Use this URL to cite or link to this record in EThOS: https://ethos.bl.uk/OrderDetails.do?uin=uk.bl.ethos.775496
Title: Challenging rules : a study of minority nationalist party rhetoric and strategy in Catalonia, Corsica and Scotland
Author: Walker, Edward
ISNI:       0000 0004 7962 6726
Awarding Body: Durham University
Current Institution: Durham University
Date of Award: 2019
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Abstract:
Political norms and rules, whether discursive or formally embodied in constitutions and laws, regulate and constrain the spectrum of legitimate political action for political actors. In the case of major political principles and constitutional law, these norms and rules are particularly difficult to challenge and change. For most political parties operating broadly within the boundaries of their respective domestic political system, this is seldom an issue. In recent years however, several countries across Europe have faced a significant challenge from minority nationalist parties seeking recognition, major constitutional reforms and, in some cases, political independence for the territory they claim to represent. In this thesis, I analyse the various ways in which minority nationalist parties seek to challenge the rules and norms that prevent the legitimate realisation of their political goals. Simultaneously, I also analyse the ways in which the normative framework within which these parties operate domestically affects the nature of their political discourse and demands, with various parties adopting different discourses and emphasising different demands depending on the nature of the political system within which they operate. To successfully challenge established norms and rules, minority nationalist parties have also drawn upon different tools to legitimate their demands, ranging from the pursuit of political recognition to domestic electoral success and international lobbying within European institutions. Looking at these various elements, and drawing on three major European case studies (Catalonia, Corsica and Scotland), I develop a framework to analyse and understand why minority nationalist parties 'speak' and 'act' the way they do, providing a starting point for further, norm-focused comparative research on the fundamental challenge brought forward by minority nationalist parties in Europe and in other regions of the world.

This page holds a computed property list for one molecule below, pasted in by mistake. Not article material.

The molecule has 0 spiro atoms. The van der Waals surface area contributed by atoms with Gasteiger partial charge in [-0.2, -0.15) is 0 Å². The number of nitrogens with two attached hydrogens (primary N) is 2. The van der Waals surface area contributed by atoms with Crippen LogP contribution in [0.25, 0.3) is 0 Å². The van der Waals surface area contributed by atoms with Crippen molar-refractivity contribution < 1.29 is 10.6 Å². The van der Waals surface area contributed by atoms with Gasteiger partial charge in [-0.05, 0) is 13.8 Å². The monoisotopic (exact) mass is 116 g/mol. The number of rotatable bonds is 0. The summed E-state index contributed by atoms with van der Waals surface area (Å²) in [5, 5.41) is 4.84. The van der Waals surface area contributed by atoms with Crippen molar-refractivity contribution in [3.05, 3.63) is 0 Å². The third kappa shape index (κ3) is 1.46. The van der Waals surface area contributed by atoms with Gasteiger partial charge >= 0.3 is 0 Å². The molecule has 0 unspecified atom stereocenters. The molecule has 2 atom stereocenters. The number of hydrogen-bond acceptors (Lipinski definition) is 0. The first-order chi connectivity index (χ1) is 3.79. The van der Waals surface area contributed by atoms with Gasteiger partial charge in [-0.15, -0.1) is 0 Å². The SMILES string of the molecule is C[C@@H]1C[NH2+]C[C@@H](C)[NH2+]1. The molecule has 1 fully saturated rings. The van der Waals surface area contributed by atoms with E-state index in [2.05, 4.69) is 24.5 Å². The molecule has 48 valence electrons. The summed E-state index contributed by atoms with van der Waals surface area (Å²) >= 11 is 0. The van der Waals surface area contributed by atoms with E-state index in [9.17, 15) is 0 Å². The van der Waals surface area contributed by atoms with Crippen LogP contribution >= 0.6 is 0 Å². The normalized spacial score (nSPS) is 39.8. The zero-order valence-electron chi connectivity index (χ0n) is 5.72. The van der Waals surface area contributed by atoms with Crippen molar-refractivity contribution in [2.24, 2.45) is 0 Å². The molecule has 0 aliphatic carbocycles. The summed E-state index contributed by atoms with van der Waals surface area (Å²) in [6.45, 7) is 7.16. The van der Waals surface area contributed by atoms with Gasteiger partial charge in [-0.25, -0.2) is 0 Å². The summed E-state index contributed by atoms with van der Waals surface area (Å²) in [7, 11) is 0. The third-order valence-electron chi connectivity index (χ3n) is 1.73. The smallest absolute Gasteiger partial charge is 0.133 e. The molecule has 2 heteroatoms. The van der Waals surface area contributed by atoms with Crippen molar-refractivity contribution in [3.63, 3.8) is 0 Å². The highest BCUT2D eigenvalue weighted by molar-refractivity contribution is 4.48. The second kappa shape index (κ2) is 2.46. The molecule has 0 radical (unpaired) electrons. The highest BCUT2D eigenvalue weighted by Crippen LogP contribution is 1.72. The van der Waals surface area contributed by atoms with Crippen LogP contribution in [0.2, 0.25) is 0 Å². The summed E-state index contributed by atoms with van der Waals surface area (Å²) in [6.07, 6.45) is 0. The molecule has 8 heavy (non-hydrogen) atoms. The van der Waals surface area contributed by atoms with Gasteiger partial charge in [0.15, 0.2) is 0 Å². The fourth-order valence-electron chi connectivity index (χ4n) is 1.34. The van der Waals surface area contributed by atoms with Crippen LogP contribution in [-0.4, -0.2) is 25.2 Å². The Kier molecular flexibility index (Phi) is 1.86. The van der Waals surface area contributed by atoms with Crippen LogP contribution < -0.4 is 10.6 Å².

Supervisor: Not available Sponsor: Not available
Qualification Name: Thesis (Ph.D.) Qualification Level: Doctoral
EThOS ID: uk.bl.ethos.775496  DOI: Not available
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